A common-garden experiment to quantify evolutionary processes in copepods: the case of emamectin benzoate resistance in the parasitic sea louse Lepeophtheirus salmonis
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OriginalversjonLjungfeldt LE, Espedal P, Nilsen F, Skern-Mauritzen M, Glover K: A common-garden experiment to quantify evolutionary processes in copepods: the case of emamectin benzoate resistance in the parasitic sea louse Lepeophtheirus salmonis. BMC Evolutionary Biology 2014, 14(1):108. DOI:10.1186/1471-2148-14-108 10.1186/1471-2148-14-108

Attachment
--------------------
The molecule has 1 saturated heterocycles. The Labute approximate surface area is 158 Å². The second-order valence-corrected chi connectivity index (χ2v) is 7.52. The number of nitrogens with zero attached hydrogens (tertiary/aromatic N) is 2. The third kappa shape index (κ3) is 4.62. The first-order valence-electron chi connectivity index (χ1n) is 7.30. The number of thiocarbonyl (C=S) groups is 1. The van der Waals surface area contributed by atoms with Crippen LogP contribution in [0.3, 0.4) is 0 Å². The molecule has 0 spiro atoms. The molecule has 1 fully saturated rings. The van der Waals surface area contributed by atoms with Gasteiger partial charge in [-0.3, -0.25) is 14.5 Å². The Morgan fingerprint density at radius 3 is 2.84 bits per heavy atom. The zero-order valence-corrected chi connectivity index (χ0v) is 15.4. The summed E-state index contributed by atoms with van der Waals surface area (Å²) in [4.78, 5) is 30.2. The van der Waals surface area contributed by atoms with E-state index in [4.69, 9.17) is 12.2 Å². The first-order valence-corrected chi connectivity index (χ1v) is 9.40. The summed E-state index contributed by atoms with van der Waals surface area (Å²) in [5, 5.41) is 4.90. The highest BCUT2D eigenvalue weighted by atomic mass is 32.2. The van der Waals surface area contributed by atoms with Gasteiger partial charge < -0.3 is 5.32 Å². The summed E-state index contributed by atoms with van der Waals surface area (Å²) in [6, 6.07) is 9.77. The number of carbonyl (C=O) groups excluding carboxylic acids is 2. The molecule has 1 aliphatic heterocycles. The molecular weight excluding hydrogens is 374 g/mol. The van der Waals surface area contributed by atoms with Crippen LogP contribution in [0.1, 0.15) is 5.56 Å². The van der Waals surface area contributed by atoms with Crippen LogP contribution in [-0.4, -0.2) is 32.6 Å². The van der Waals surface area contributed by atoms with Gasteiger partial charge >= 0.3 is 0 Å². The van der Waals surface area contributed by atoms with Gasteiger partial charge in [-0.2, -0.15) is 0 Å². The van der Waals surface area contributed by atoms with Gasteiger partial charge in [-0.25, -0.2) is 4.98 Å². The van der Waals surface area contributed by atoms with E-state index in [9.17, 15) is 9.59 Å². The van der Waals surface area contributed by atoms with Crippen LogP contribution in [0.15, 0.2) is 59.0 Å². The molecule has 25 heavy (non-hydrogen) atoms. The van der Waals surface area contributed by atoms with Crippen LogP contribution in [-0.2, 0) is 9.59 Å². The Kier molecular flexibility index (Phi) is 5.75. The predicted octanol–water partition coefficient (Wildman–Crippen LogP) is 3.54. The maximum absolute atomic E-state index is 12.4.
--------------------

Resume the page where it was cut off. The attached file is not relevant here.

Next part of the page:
Background The development of pesticide resistance represents a global challenge to food production. Specifically for the Atlantic salmon aquaculture industry, parasitic sea lice and their developing resistance to delousing chemicals is challenging production. In this study, seventeen full sibling families, established from three strains of Lepeophtheirus salmonis displaying differing backgrounds in emamectin benzoate (EB) tolerance were produced and quantitatively compared under a common-garden experimental design. Lice surviving to the preadult stage were then exposed to EB and finally identified through the application of DNA parentage testing. Results With the exception of two families (19 and 29%), survival from the infectious copepod to preadult stage was very similar among families (40-50%). In contrast, very large differences in survival following EB exposure were observed among the families (7.9-74%). Family survival post EB exposure was consistent with the EB tolerance characteristics of the strains from which they were established and no negative effect on infection success were detected in association with increased EB tolerance. Two of the lice families that displayed reduced sensitivity to EB were established from a commercial farm that had previously used this chemical. This demonstrates that resistant alleles were present on this farm even though the farm had not reported treatment failure. Conclusions To our knowledge, this represents the first study where families of any multi-cellular parasite have been established and compared in performance under communal rearing conditions in a common-garden experiment. The system performed in a predictable manner and permitted, for the first time, elucidation of quantitative traits among sea lice families. While this experiment concentrated on, and provided a unique insight into EB sensitivity among lice families, the experimental design represents a novel methodology to experimentally address both resistance development and other evolutionary questions in parasitic copepods.